The basic concept of the secret dinner is that you commit to the evening without knowing where or what you will eat, just that it will not be in a restaurant, and that some adventure will be involved.
At our first Secret Dinner in 2012, residents met in the Fairmont hotel lobby, and were taken by cab to a surprise location on Higgins.
For our second Secret Dinner, on a chilly December 10 2013,
about 50 residents were only told to meet at HutK Furniture on Princess. The building was built in 1883 as the first Oddfellows Hall for the Independent Order of Oddfellows.
Expecting to be transported to the dinner location from there, most were reluctant to take off their coats and relax. It wasn't until champagne was served that they realized we were not immediately heading onward. Then came the baby cobs of corn wrapped in prosciutto, and now the coats were coming off!
While the relaxing, mingling and drinking was proceeding, the first group was asked to assemble in the back. Most thought we were going to slip out the back door. Instead, the plan was to take the freight elevator upstairs. On the third floor, is the original ballroom used by the Oddfellows and Rebekahs for their events; for us, a spectacular dinner awaited.
We tried from the inside, others tried from the outside, property managers and elevator people were called, yet there we were. We were packed in so tight, I couldn't raise my arm holding my camera - all I could do was take a pic of our feet! At least we still had some champagne!
Eventually I managed to raise the camera. Did it record the faces of scared people, worried about the prospect of freezing to death on a cold Tuesday night in the freight elevator of a 133 year old heritage building?
No, the party was on, and unbelievably, we were all having fun. Okay, I admit I took a risk when I suggested we may be over the weight limit, and maybe some of the ladies should climb out -- but I figured we were packed in too tight for me to get slapped!
With no other bright ideas, two brave ladies were hoisted over the gate, and managed to squeeze between the top of the gate and the ceiling of the first floor. With two out, the button was pushed, and brrrrrrrr, we were off, slowly, up to the third floor.
By this time, the rest of the diners had been guided to the third floor by the servers via the stairway. Smart!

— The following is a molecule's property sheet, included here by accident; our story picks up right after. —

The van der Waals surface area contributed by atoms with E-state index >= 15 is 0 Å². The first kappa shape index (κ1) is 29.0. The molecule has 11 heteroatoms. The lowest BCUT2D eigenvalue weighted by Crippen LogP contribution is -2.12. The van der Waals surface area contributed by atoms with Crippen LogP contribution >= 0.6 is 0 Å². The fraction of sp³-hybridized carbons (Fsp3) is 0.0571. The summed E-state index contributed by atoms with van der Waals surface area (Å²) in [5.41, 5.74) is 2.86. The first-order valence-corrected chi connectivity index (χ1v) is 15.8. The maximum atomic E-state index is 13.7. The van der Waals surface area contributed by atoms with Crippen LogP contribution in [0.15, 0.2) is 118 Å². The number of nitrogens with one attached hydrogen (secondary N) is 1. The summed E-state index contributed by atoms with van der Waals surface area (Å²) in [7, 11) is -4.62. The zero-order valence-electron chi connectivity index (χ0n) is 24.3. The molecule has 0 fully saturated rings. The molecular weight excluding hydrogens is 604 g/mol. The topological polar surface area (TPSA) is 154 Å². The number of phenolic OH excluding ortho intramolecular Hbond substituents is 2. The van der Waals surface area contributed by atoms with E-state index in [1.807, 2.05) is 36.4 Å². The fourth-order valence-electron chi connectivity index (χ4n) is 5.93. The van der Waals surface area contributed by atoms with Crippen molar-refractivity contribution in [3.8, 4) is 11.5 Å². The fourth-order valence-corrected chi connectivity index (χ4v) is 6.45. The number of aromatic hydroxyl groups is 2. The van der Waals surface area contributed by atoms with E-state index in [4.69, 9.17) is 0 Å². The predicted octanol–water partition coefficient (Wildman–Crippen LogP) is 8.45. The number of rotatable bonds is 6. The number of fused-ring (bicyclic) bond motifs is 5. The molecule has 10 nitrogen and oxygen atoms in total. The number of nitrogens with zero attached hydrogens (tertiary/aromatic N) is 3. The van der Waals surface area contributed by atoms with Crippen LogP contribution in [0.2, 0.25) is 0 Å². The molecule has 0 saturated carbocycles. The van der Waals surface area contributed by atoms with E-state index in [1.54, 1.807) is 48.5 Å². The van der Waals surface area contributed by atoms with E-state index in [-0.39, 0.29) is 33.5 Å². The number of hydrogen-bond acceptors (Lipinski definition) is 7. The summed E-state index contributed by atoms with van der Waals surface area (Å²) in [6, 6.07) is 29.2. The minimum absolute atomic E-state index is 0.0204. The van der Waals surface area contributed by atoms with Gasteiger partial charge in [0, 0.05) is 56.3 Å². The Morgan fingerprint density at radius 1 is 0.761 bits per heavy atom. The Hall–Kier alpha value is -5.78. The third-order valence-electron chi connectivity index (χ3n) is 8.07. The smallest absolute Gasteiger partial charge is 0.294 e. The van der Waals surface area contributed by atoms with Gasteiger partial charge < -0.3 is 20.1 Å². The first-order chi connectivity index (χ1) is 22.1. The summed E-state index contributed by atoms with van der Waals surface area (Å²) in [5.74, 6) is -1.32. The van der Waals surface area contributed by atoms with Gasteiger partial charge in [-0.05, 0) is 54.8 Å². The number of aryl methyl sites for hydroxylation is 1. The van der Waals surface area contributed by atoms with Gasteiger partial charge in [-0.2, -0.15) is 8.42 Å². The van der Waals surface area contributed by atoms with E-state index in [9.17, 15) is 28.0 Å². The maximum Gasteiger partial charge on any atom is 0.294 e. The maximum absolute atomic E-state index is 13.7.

The room looked incredible, with its high ceiling of pressed metal, tall windows and mezzanine. Each table was decorated with different tablecloth, cutlery and each with a spectacular centrepiece. Placed around the room were mosaic sculptures by the talented minister, and R:ED member Doug Wiebe
On the walls, a video depicting a through-the-window scene of a snowy backyard which started out seeming animated, then through the evening (and a bit of wine) took on an eerie realism, such that I kept looking at that scene rather than out the windows of the room.
Dinner started with a salad of tomato, arugula, ricotta salata crumble, sherry vinegar.
Keep in mind that as we are not in a restaurant, there is no normal restaurant kitchen. Chef Alejandro Mora created makeshift kitchen upstairs, just off the mezzanine, and everything from kitchen items to dining tables and chairs, glasses and cutlery were all rented and brought in.
Seared scallops were next, with roasted corn grapefruit jalapeno relish and red pepper puree. The next course was a pork shoulder, black bean, manchego cheese pupusa and slaw. In between courses, the hard working servers were refilling wine glasses.
Had enough food? No way, next was guava glazed lamb chops, plantain-ter tots and baby bok choy. Dessert was an amazing chocolate mascarpone tart, pistachios in lemon olive oil. A totally satisfying and delicious meal, by chef Alejandro Mora.
Then after some more mingling the party ended, and we left -- this time safely down the stairway, each with a short walk home.